Have you ever encountered a pumper at work? Someone who seems overly inquisitive about matters political, but never seems to offer any information of value in return? Your answers never satisfy, and questions come one after the other: "What did you think of how they let Grant go? Who's next? Heard anything about the reorg?" It never ends.
Most of us consider pumpers to be pests. Some of them are just that, and nothing more. But sometimes, the matter is more serious. Pumpers can be politically dangerous.
Some pumpers are engaged in the dark side of workplace politics, either enthusiastically, or with naiveté or ignorance, or out of fear or extortion. When one of these pumpers targets you, the problem isn't finding the best response — it's finding the least bad response.
If you sense that you're being pumped, you might consider asking about it directly, if you feel safe enough to ask. Usually, though, a pumper's intentions are clear, and openness isn't really an option. What then?
Sophisticated pumpers first prime the pump. They offer information, usually unbidden, to gain trust. The less sophisticated offer no prepayment. They're easier to identify, but still potentially dangerous.
Stonewalling isn't an option. Stonewalling a pumper who's acting on behalf of someone with organizational power over you marks you as a non-cooperator, or even part of the opposition. Offering something is better than offering nothing.
Cooperating enthusiastically is also unwise. If you provide useful information, you might be one of the only sources for it. If the pumper is concealing his or her client, which could indicate lack of trust, trusting the pumper is risky. If you're in, you want to be all the way in, and if you aren't trusted, you aren't in. That's why providing rare information could be risky, especially if the pumper's client considers what you provided to be harmful.
Most of us consider pumpers to
be little more than pests, but
pumpers can be politically dangerousA middle course is probably less risky. In utmost confidence, of course, offer information that many people have. That way it can't be traced to you as the sole or likely source. Ideally, you convey information that the pumper already has confirmed. Although it's of no value to the pumper, it establishes you as a reliable if naïve cooperator who believes that the information is valuable. True pumpers won't tell you that what you've told them is worthless, because they don't want to reveal that they already know it. They'll express gratitude, assuring you that your confidence will be respected. After a few incidents like this, the pumper will probably stop pumping you, because you will have demonstrated that you're fairly harmless, and not valuable as a resource.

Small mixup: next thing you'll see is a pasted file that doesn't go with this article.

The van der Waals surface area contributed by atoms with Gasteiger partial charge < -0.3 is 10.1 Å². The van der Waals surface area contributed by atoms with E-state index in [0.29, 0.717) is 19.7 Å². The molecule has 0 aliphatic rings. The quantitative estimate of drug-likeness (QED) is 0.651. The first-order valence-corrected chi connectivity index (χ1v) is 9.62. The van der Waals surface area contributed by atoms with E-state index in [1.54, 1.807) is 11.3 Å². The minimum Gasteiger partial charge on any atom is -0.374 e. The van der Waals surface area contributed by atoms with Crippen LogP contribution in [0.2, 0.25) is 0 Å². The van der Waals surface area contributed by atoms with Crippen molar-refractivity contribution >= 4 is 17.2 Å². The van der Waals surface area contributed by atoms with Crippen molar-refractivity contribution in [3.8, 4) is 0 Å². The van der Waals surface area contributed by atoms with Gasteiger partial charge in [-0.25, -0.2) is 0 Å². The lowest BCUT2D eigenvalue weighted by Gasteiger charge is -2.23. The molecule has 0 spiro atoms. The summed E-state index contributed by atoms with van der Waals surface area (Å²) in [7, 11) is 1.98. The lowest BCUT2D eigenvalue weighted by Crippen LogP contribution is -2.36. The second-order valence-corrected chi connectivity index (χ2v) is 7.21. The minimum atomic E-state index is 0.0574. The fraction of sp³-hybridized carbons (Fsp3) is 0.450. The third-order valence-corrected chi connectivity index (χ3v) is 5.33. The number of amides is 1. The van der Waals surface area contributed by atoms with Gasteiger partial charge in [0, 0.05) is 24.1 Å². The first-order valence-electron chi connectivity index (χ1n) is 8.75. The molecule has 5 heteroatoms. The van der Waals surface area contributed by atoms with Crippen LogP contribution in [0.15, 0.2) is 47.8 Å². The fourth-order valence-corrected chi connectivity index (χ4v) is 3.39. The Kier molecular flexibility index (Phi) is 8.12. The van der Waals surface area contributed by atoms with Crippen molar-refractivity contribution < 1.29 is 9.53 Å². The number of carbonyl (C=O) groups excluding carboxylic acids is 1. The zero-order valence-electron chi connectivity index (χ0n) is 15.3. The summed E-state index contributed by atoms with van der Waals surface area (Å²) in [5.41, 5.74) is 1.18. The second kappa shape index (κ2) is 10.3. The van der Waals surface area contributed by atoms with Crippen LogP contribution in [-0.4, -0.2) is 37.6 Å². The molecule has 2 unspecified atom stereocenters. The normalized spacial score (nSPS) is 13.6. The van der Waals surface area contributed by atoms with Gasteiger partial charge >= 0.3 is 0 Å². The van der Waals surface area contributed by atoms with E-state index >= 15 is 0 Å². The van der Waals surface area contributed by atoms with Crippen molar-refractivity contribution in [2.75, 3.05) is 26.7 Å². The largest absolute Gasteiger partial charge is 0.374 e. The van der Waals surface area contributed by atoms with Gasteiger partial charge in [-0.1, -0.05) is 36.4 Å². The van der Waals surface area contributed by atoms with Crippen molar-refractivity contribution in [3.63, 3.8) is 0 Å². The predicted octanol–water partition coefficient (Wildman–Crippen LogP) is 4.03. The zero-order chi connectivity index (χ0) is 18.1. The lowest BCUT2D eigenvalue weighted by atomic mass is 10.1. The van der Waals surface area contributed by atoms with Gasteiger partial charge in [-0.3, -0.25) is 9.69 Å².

Is every other day a tense, anxious, angry misery as you watch people around you, who couldn't even think their way through a game of Jacks, win at workplace politics and steal the credit and glory for just about everyone's best work including yours? Read 303 Secrets of Workplace Politics, filled with tips and techniques for succeeding in workplace politics. More info
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More articles on Workplace Politics:
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that erode trust in others. Here's a little catalog of methods people use — intentionally or not
— to create distrust.
- Some Hazards of Skip-Level Interviews: II
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They can be both heplful and hazardous. Here's Part II of a little catalog of the hazards.
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of false positions. Here is Part II of a set of examples illustrating some hazards of anecdotes.
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we must convey information that can be complicated when delivered in full detail. To convey complicated
ideas effectively, avoid suspense.
- Cultural Indicators of Political Risk
- Because of fire risk, hiking in dry forests during dry seasons can be dangerous. In the forest, we stay
safe from fire if we attend to the indicators of fire risk. In the workplace, do you know the indicators
of political risk?
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- When manipulators try to manipulate others, they're attempting to unscrupulously influence their targets to decide or act in some way the manipulators prefer. But some targets manage to outwit their manipulators. Available here and by RSS on November 29.
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Beware any resource that speaks of "winning" at workplace politics or "defeating" it. You can benefit or not, but there is no score-keeping, and it isn't a game.